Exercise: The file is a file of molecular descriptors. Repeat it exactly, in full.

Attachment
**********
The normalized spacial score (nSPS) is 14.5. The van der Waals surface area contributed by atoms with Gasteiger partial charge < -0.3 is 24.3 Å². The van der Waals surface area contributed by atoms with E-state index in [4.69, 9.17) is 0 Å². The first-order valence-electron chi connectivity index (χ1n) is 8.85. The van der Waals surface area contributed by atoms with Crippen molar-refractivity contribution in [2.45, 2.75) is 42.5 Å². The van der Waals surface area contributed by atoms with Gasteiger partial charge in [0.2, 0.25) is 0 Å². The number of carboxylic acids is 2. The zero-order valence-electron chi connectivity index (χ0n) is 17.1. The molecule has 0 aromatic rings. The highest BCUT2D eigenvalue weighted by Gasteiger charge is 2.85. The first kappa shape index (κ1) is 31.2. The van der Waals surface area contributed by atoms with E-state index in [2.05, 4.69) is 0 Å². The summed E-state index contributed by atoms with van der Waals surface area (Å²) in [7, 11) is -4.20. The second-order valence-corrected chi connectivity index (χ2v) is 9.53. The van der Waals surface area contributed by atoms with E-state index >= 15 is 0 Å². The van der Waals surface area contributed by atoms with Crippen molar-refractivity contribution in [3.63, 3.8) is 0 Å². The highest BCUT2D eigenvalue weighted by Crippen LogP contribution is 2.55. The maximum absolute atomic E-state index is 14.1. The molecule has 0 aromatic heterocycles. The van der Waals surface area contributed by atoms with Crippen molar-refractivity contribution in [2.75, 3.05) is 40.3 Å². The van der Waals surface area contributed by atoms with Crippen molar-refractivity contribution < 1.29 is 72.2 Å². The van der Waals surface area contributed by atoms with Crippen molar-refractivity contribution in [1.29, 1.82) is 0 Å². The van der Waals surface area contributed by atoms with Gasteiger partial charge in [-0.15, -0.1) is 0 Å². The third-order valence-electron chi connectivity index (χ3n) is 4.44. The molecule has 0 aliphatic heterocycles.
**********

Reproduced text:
The normalized spacial score (nSPS) is 14.5. The van der Waals surface area contributed by atoms with Gasteiger partial charge < -0.3 is 24.3 Å². The van der Waals surface area contributed by atoms with E-state index in [4.69, 9.17) is 0 Å². The first-order valence-electron chi connectivity index (χ1n) is 8.85. The van der Waals surface area contributed by atoms with Crippen molar-refractivity contribution in [2.45, 2.75) is 42.5 Å². The van der Waals surface area contributed by atoms with Gasteiger partial charge in [0.2, 0.25) is 0 Å². The number of carboxylic acids is 2. The zero-order valence-electron chi connectivity index (χ0n) is 17.1. The molecule has 0 aromatic rings. The highest BCUT2D eigenvalue weighted by Gasteiger charge is 2.85. The first kappa shape index (κ1) is 31.2. The van der Waals surface area contributed by atoms with E-state index in [2.05, 4.69) is 0 Å². The summed E-state index contributed by atoms with van der Waals surface area (Å²) in [7, 11) is -4.20. The second-order valence-corrected chi connectivity index (χ2v) is 9.53. The van der Waals surface area contributed by atoms with E-state index >= 15 is 0 Å². The van der Waals surface area contributed by atoms with Crippen molar-refractivity contribution in [3.63, 3.8) is 0 Å². The highest BCUT2D eigenvalue weighted by Crippen LogP contribution is 2.55. The maximum absolute atomic E-state index is 14.1. The molecule has 0 aromatic heterocycles. The van der Waals surface area contributed by atoms with Crippen molar-refractivity contribution in [2.75, 3.05) is 40.3 Å². The van der Waals surface area contributed by atoms with Crippen molar-refractivity contribution < 1.29 is 72.2 Å². The van der Waals surface area contributed by atoms with Crippen molar-refractivity contribution in [1.29, 1.82) is 0 Å². The van der Waals surface area contributed by atoms with Gasteiger partial charge in [-0.15, -0.1) is 0 Å². The third-order valence-electron chi connectivity index (χ3n) is 4.44. The molecule has 0 aliphatic heterocycles.